That is the question! I wish it were a simple ‘yes’ or ‘no’ answer to this often-asked question about milk consumption. However, we are all biochemically unique so one size does NOT fit all! You need to know the following key points, so that you can make the best decision for yourself:
Conventional Milk is Heavily Processed
Pasteurized cow’s milk is a heavily processed food. This means that it demands enzymes from your body to digest and use the nutrients (and doesn’t provide a lot of nutrition in return). Many people have difficulty digesting dairy due to its lactose and casein content. It is also a very common allergen. Since goat’s milk is the closest to human breast milk and contains less lactose, it can be better tolerated by some.
Milk is ONE Source of Protein
Dairy is a source of protein. So if you’re looking for more protein in your diet, this might currently be an easy go-to for you. Besides raw milk which you may not have access to, the best choice is grass-fed, organic dairy. There are also many other healthier food sources of protein, including plant-based protein. We are seeing hugely successful athletes following plant-based diets. If they can get enough protein without eating meat-based foods, surely us average folk can as well!
Milk contains Calcium but is also Acidifying
While milk does contain calcium, it is also acidifying which means that it causes the body to leach calcium from the bones to neutralize body pH. If you are at risk for osteoporosis, I would suggest alkaline sources of calcium, like raw nuts and seeds and dark leafy greens.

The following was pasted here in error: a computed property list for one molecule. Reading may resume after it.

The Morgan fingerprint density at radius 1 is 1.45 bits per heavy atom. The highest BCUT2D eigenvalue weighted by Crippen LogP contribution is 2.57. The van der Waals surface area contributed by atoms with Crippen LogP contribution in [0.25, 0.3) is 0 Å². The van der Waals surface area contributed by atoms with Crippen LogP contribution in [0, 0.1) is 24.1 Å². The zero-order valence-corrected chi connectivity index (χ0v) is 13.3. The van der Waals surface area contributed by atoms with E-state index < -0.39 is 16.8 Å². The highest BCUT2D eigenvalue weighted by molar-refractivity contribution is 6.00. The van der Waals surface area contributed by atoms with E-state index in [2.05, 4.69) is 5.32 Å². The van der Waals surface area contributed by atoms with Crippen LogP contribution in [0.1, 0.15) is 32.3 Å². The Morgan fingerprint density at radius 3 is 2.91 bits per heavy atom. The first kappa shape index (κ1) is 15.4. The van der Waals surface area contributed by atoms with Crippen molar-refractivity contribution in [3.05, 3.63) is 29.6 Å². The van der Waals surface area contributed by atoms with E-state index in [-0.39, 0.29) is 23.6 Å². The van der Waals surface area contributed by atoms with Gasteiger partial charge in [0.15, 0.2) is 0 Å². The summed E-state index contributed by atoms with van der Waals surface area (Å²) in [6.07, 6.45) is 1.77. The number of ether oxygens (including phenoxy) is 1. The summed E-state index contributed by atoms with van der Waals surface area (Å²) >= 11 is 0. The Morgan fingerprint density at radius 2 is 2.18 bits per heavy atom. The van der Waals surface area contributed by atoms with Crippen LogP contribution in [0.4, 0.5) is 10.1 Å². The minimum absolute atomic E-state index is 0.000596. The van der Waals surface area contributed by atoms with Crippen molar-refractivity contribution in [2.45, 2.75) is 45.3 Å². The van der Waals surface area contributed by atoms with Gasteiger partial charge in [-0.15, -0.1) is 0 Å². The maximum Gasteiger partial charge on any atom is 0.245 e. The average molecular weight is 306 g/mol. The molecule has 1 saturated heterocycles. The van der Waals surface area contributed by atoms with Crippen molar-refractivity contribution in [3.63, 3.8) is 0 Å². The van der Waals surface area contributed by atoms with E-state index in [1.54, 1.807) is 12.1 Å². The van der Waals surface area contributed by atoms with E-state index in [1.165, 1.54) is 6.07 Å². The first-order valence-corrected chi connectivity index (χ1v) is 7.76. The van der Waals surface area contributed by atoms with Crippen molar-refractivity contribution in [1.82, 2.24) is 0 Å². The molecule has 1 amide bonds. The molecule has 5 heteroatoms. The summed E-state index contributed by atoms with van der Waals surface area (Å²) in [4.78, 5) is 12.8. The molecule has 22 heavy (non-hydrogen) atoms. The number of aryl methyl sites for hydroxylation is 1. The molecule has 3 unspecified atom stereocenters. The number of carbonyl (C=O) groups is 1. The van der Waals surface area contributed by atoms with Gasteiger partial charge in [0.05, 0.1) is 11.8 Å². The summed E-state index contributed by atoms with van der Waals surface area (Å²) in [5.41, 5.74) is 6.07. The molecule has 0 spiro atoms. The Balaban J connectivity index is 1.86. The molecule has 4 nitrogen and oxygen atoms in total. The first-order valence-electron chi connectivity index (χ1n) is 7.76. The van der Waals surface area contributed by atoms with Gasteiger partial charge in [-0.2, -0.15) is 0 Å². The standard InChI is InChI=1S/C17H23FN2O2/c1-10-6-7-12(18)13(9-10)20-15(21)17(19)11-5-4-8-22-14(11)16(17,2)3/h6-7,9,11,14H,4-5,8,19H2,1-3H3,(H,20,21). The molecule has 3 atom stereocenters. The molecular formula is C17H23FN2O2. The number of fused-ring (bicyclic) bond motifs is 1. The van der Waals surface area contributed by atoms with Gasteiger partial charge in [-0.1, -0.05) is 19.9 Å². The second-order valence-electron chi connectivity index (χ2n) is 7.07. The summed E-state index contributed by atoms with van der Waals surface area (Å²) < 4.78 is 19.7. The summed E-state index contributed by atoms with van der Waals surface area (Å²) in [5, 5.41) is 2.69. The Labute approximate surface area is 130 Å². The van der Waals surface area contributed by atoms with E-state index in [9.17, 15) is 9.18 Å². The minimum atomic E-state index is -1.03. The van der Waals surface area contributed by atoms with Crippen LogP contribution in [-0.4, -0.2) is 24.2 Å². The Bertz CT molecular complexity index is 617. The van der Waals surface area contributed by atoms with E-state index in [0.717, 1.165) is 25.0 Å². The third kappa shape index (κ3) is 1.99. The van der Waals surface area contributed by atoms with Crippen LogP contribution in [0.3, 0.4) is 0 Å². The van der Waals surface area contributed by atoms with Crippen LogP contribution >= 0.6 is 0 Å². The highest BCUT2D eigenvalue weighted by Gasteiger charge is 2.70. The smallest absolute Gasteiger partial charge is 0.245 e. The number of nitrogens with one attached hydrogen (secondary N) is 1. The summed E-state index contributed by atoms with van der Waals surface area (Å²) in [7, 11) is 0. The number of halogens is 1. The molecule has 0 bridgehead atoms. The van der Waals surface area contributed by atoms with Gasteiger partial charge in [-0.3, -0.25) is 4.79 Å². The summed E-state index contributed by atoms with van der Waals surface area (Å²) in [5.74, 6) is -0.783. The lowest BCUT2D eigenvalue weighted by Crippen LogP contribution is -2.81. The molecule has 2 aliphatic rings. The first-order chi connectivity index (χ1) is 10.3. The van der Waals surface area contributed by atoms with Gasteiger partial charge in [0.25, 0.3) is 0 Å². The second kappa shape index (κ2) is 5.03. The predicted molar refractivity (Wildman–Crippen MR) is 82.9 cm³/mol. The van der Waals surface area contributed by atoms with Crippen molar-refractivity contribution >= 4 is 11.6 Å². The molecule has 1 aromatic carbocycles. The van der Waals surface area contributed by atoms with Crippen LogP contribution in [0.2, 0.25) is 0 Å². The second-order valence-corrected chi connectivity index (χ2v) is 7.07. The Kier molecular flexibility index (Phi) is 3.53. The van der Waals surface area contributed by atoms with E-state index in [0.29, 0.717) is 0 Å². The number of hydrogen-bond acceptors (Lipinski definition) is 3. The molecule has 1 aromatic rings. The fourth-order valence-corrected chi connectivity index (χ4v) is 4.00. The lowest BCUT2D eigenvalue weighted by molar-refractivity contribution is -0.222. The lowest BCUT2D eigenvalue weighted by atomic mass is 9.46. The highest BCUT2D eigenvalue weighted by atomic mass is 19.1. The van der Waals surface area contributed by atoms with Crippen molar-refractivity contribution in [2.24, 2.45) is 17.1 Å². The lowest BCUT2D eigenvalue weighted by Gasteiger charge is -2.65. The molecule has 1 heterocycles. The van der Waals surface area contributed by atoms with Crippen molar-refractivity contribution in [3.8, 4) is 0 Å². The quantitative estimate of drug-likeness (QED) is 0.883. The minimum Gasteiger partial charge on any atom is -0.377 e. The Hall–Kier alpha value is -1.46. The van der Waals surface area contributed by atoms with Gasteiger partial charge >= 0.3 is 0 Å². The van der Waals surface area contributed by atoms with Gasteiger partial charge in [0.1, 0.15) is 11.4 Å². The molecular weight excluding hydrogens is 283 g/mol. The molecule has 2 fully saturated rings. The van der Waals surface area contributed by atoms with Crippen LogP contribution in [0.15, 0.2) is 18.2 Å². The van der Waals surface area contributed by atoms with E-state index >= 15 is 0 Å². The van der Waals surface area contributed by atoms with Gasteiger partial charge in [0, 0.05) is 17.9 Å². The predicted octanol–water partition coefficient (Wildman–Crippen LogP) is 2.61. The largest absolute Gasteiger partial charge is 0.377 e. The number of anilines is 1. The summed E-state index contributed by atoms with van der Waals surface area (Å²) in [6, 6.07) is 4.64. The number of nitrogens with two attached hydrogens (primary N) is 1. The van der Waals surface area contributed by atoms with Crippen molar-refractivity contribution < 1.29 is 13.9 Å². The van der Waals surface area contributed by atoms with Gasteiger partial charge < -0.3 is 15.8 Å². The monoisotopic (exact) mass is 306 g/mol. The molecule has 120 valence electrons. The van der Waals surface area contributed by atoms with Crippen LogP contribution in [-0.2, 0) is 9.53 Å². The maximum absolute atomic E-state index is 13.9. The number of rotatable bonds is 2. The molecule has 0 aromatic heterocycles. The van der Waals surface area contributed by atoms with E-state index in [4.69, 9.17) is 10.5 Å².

Milk naturally contains Hormones
There is a proliferation of exogenous hormones in our modern environment. So we can all benefit from avoiding excess hormones in our food. Since all animal dairy (whether organic or conventional, whether goat, sheep or cow’s milk) naturally contains hormones from the mother, most of us could benefit from avoiding milk to improve our hormone health.
What about Fermented Dairy?
The other consideration is fermented dairy – meaning foods like yogurt, kefir, and aged cheeses. These foods improve the gut biome and therefore have more nutritional benefit than their unfermented counterparts. Keep in mind that these foods still contain natural hormones. It is best to prepare your own yogurt and kefir at home, as most store-bought varieties can be loaded with sugar, thickeners and additives. They also don’t contain the same diversity of flora as homemade versions. Kefir (and to a lesser degree yogurt) contains bacteria that aid the digestion of lactose, and can be better tolerated than unfermented dairy.
If you decide that milk is not for you, there are plenty of other replacements available to you. Homemade almond, cashew, flax, rice, coconut and hemp milks are popular. You can also find alternate yogurts, cheeses and ice creams (coconut yogurt for example) at many grocery stores.